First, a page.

The Human Cost of the Military’s Toxic Burn Pits

Taxpayers wasted millions to replace open-air burning, but the damage was done

The Human Cost of the Military’s Toxic Burn Pits The Human Cost of the Military’s Toxic Burn Pits

Uncategorized February 12, 2015 0

Jason Dawson joined the Marines in 2003 and went to Iraq in 2006. He deployed to Al Asad air base in Anbar province where... The Human Cost of the Military’s Toxic Burn Pits

Jason Dawson joined the Marines in 2003 and went to Iraq in 2006. He deployed to Al Asad air base in Anbar province where he was part of a crash, fire and rescue team.

When his tour finished, he stayed and became a civilian contractor—a firefighter.

He liked the pay and the work, but he didn’t like the burn pits. Al Asad maintained a large, open-air ditch filled with burning garbage. It’s how the base disposed of all its waste.

“Some mornings I remember waking up … and I could smell the burn pits,” he says.

Dawson stayed in Al Asad for three years, and the whole time he dealt with toxic fumes. Since coming home, he’s developed several mysterious health problems doctors can’t seem to diagnose.

Dawson—who is a personal friend—is not alone. Thousands of returning soldiers and civilians reported various health problems after coming back from Iraq and Afghanistan. Many suspect prolonged exposure to the burn pits are the cause.

What didn’t help is that the military’s efforts to clean up the burn pits were half-hearted at best, and negligent at worst. That’s the conclusion of a new report from the Special Inspector General for Afghanistan Reconstruction.

In the report, the congressionally-mandated watchdog details taxpayer cash wasted trying to close the Pentagon’s burn pits.

But worse than the monetary waste is how SIGAR details the eight years the Defense Department ignored the problem.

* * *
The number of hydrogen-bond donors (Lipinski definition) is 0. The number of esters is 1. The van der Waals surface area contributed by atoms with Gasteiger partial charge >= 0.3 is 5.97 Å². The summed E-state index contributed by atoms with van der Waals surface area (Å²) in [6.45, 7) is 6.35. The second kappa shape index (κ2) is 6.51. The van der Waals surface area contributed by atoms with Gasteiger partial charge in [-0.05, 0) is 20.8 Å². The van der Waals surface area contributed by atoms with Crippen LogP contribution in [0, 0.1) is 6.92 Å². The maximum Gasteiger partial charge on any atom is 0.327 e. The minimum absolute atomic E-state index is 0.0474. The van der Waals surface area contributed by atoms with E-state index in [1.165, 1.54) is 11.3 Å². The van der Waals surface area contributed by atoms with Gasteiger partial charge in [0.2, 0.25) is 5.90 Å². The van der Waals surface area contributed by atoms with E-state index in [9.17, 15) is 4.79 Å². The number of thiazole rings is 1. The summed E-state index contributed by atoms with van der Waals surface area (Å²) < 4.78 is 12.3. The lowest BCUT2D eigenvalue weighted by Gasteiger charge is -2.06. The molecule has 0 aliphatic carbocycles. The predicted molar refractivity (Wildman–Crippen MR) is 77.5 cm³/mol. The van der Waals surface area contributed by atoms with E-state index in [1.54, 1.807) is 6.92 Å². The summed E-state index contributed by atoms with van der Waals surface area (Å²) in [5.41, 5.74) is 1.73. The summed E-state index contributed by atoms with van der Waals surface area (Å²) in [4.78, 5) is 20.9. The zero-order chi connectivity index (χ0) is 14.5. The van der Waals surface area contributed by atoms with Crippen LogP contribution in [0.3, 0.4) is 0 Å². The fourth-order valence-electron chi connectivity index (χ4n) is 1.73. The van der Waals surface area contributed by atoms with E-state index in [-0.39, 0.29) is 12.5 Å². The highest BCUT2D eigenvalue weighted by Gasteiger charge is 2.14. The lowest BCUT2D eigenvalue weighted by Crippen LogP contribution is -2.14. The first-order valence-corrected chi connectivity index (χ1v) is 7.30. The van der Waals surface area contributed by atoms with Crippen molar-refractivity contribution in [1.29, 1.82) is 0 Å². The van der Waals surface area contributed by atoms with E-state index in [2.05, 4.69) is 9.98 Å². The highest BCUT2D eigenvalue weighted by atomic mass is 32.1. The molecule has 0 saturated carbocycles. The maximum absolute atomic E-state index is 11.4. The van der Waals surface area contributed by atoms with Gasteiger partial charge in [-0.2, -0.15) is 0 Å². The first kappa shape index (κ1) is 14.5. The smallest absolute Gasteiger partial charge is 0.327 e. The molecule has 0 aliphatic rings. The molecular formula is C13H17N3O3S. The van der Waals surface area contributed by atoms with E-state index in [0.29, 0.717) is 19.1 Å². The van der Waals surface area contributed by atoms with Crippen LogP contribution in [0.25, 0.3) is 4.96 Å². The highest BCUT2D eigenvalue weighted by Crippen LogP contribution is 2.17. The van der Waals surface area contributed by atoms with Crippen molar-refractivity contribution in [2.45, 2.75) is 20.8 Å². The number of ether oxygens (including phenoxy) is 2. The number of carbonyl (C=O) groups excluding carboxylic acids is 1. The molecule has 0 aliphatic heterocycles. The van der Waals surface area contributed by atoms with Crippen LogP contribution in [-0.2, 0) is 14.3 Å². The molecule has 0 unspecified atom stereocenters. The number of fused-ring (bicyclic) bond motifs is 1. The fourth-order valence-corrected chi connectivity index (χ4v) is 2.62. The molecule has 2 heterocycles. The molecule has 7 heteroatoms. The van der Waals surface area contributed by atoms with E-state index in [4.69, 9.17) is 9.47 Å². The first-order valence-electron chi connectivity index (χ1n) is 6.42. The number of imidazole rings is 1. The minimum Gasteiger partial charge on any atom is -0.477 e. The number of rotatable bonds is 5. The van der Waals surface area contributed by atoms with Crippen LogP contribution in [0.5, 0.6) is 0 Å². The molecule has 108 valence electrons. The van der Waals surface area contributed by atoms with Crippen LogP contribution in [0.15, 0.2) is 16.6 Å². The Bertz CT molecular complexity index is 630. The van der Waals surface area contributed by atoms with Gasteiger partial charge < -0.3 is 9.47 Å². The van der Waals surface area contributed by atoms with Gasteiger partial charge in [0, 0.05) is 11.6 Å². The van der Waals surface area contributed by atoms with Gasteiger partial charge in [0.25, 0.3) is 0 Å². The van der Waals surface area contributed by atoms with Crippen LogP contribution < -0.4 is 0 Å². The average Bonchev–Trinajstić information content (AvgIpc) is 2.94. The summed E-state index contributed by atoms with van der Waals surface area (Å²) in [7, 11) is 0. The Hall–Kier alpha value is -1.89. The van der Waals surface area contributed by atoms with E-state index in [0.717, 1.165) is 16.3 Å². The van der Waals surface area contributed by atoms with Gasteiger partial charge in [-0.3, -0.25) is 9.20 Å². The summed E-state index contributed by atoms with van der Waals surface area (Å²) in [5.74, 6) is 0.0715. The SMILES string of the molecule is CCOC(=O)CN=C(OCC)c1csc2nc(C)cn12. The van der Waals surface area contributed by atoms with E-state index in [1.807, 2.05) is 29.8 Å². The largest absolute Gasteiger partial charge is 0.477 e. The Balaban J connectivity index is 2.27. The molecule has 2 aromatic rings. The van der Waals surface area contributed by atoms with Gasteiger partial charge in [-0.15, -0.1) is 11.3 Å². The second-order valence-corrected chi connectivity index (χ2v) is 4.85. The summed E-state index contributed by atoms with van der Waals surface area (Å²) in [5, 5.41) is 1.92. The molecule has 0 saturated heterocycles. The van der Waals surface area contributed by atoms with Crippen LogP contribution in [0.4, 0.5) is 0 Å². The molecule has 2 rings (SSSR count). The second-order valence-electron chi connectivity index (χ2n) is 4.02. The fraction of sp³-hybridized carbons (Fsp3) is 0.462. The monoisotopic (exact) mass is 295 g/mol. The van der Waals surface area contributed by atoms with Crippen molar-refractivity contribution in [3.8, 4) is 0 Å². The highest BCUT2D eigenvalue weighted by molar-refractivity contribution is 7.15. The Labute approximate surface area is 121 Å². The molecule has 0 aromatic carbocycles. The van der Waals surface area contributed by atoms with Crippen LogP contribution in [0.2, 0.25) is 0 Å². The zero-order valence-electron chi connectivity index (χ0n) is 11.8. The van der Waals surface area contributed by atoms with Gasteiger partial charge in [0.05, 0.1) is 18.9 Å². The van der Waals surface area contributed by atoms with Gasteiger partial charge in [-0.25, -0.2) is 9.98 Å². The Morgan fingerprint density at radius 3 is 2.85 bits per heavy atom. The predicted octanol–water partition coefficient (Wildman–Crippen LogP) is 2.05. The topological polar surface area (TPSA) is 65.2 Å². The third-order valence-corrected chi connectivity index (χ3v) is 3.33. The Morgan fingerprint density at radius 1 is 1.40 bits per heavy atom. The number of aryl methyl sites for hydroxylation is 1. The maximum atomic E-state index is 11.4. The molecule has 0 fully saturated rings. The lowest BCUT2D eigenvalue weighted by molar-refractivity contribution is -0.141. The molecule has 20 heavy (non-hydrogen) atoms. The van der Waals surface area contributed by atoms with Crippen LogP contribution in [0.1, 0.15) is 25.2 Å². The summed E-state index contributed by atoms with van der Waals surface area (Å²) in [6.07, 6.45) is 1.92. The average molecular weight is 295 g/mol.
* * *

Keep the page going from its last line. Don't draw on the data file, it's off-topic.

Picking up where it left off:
In Afghanistan alone, the military spent close to $90 million to provide alternatives to open-air burning of waste. It didn’t go well.

Base commanders continued using burn pits, and contractors hired to install incinerators often botched the jobs. And despite SIGAR, Congress and others expressing concerns over the health of soldiers and contractors exposed to fumes, the Pentagon didn’t move to fix the problem until 2009.

By then, it was already too late. Many American soldiers—including Dawson—already spent years breathing in toxic chemicals.

A Marine watching civilian firefighters control a burn pit at Camp Fallujah in 2007. Marine Corps photo

Burn pits are a short-term solution for a long-term problem. America went to war in Afghanistan and Iraq, established bases quickly and needed an easy way to get rid of waste. The Pentagon decided burning it was best.

As the conflicts dragged on, some in the media as well as members of Congress questioned the safety of burn pits. According to a Defense Department directive, any place where more than 100 American personnel gather for more than 90 days must find an alternative to burn pits.

Here’s the problem—that directive didn’t exist until 2009. Congress forced it on the military and even then, the military didn’t abide by the rule.

“Finding a less hazardous alternative method of waste disposal was not a high priority,” SIGAR reported.

As a Marine, Dawson was a part of crash, fire and rescue team—he trained as a firefighter and first responder. If a plane crashed or caught fire, he and his team would rush to the scene to render aid and put out the flames.

It involved a lot of training with controlled fires. And, according to Dawson, about once a month it involved uncontrolled fires. His team would train in Al Asad’s burn pit.

“The burn pit on Al Asad was close to the chow hall … maybe 200 or 300 yards,” he says. Training typically took place after lunch, so the team would sometimes do a drill in the pit because it was quick and easy.

“I don’t know what the fuck we’re burning,” he explains. “I know there is composite materials out here, I know there’s tungsten and aircraft parts.”

I ask if he ever saw batteries or tires. “All of that was out there,” he says. “There was a half an F-18 out there. People would throw trash on it and light it on fire.”

As a Marine, he raised objections to working in the pit. “Maybe we shouldn’t be breathing this in,” he recalls. But his superiors told him to man up, he said.

As a contractor, Dawson avoided the area as much as possible and always had a respirator close by, but it didn’t matter. The winds carried smoke from the pit across the entire base. It was unavoidable.